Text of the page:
It was a widely-held belief that allowing soap fans to choose between two airings of their favorite soaps would further erode the daytime airing's ratings. Studies conducted by Disney showed just the opposite: the ratings of its daytime lineup actually rose. For the record, SOAPnet's ratings are not counted in the regular daytime ratings you so often see attached to your favorite soaps. SOAPnet's ratings tally is exclusive to the cable channel. To clarify, if 10 million people were to watch an airing of one of SOAPnet's soaps, those viewers would not be reflected in the soap's official ratings tally.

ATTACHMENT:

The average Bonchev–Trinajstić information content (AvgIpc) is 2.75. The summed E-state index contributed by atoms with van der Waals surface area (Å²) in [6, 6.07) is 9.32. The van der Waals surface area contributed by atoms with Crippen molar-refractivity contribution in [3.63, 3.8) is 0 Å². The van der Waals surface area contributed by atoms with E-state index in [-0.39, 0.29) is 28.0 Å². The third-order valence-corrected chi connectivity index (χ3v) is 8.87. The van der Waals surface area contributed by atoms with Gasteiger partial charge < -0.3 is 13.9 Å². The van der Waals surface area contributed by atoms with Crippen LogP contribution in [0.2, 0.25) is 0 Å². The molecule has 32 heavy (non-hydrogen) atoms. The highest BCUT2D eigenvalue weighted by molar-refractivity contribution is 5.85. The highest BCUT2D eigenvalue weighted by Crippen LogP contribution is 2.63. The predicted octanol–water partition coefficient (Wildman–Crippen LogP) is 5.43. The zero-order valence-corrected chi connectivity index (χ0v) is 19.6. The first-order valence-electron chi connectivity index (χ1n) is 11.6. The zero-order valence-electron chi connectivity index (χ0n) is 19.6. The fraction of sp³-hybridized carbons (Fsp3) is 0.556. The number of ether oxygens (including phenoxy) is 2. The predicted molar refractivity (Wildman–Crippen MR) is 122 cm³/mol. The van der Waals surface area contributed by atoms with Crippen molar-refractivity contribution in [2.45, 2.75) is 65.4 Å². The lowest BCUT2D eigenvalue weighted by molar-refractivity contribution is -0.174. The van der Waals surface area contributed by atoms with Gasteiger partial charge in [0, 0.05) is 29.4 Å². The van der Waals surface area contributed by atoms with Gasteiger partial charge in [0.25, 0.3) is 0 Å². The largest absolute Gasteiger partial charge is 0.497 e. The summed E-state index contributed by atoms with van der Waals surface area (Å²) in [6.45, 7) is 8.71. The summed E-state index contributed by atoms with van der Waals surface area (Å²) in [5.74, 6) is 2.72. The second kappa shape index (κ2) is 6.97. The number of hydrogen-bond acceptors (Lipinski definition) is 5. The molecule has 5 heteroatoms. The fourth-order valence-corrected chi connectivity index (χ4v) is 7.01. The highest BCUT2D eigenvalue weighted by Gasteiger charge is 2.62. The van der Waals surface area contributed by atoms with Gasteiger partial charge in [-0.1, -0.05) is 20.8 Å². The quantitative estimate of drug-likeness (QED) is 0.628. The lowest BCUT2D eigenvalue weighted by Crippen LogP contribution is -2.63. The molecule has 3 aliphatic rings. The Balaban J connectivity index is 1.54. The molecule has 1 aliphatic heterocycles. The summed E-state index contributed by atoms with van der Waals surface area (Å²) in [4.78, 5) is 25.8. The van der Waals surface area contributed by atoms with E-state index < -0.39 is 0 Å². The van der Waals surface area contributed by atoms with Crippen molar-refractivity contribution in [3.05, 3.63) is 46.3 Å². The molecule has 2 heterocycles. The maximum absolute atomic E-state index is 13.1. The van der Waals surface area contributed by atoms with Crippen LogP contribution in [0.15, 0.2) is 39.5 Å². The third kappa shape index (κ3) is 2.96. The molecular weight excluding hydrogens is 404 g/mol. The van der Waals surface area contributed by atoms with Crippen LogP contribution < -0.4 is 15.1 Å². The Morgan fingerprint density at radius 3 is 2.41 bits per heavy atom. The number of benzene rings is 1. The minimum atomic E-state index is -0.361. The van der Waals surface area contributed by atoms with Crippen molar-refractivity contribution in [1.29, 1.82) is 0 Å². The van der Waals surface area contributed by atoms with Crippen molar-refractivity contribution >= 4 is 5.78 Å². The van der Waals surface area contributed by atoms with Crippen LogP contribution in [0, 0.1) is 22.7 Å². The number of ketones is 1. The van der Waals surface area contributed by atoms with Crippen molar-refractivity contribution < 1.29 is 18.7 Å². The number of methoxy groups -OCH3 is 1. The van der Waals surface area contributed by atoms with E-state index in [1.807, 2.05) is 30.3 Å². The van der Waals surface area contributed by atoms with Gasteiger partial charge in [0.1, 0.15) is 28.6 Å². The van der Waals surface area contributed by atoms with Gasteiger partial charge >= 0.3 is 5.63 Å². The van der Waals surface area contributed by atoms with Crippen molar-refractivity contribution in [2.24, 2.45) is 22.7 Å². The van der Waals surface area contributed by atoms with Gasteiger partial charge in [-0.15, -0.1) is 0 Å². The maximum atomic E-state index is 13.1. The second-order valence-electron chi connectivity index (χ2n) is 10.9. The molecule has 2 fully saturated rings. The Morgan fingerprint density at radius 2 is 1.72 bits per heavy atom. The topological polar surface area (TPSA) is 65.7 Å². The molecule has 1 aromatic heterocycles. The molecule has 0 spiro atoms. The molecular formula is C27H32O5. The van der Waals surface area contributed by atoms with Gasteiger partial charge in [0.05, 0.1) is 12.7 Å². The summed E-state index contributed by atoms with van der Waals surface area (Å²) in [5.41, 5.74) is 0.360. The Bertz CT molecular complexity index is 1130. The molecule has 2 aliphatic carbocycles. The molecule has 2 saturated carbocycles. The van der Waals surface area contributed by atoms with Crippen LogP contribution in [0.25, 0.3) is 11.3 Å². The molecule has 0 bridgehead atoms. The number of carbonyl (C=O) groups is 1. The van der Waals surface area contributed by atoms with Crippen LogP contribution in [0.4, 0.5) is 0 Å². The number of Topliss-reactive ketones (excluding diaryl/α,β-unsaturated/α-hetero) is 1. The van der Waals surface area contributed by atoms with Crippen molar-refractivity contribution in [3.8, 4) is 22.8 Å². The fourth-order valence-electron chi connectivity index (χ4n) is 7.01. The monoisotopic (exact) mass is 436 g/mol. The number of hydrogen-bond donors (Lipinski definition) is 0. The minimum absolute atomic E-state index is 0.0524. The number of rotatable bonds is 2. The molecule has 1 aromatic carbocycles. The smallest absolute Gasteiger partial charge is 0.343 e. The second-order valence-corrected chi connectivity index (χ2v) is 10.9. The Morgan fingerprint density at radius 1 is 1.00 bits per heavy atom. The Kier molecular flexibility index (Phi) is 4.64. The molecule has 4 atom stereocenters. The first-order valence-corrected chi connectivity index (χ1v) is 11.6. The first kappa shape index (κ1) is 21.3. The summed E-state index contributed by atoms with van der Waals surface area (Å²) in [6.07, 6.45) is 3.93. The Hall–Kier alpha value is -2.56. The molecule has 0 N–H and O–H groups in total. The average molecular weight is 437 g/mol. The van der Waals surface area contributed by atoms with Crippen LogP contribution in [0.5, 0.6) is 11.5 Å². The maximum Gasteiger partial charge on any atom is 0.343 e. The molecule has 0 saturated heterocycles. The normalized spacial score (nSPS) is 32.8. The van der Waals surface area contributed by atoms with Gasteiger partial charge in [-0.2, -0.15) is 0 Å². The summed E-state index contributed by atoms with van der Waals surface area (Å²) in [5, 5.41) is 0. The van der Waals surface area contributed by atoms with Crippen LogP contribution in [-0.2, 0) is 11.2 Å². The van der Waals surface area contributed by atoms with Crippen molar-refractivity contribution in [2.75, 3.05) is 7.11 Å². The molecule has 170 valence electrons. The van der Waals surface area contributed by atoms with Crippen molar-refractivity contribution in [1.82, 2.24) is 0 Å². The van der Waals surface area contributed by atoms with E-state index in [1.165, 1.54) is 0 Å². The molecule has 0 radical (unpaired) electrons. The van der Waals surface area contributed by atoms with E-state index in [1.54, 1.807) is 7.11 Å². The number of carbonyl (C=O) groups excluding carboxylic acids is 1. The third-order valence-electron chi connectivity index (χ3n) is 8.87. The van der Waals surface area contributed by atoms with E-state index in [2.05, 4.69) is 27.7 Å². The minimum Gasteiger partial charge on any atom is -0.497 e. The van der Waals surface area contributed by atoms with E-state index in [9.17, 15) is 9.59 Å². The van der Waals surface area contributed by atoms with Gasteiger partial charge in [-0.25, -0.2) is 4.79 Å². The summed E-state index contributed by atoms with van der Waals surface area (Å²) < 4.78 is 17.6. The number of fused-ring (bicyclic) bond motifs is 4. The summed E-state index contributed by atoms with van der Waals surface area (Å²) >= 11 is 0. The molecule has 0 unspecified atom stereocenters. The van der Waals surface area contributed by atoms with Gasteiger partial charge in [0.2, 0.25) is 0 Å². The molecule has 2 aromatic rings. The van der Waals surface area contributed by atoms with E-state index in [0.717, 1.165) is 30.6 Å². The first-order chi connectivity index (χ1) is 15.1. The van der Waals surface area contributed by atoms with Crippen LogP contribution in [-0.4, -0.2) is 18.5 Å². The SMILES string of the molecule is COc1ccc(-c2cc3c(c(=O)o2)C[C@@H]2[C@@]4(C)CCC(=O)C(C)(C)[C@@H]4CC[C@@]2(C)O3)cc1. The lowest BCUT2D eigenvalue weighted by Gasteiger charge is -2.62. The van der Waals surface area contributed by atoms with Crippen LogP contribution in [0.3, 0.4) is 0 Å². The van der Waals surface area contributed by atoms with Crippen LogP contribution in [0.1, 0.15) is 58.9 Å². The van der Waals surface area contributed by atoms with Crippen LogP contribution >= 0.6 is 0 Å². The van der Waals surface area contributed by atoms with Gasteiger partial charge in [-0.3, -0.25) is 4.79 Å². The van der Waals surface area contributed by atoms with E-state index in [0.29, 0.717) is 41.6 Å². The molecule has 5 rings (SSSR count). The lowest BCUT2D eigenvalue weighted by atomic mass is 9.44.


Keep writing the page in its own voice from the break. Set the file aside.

SOAPnet uses the tagline "The new way to watch soaps" as its slogan, but it remains uncertain if soap fans really want a new way to watch their favorite soaps.
Newspaper and television reports repeatedly make mention of America's short attention span. Knowing that today's television viewers are more apt to reach for the remote control and flip mindlessly for something to grab their attention, today's soap operas have done little to break free from the seemingly endless storylines that drag on and on for months without a payoff. The younger viewers that soaps are so actively courting often do not want to make a six-month investment in a storyline that may or may not offer the payout that they had been hoping for.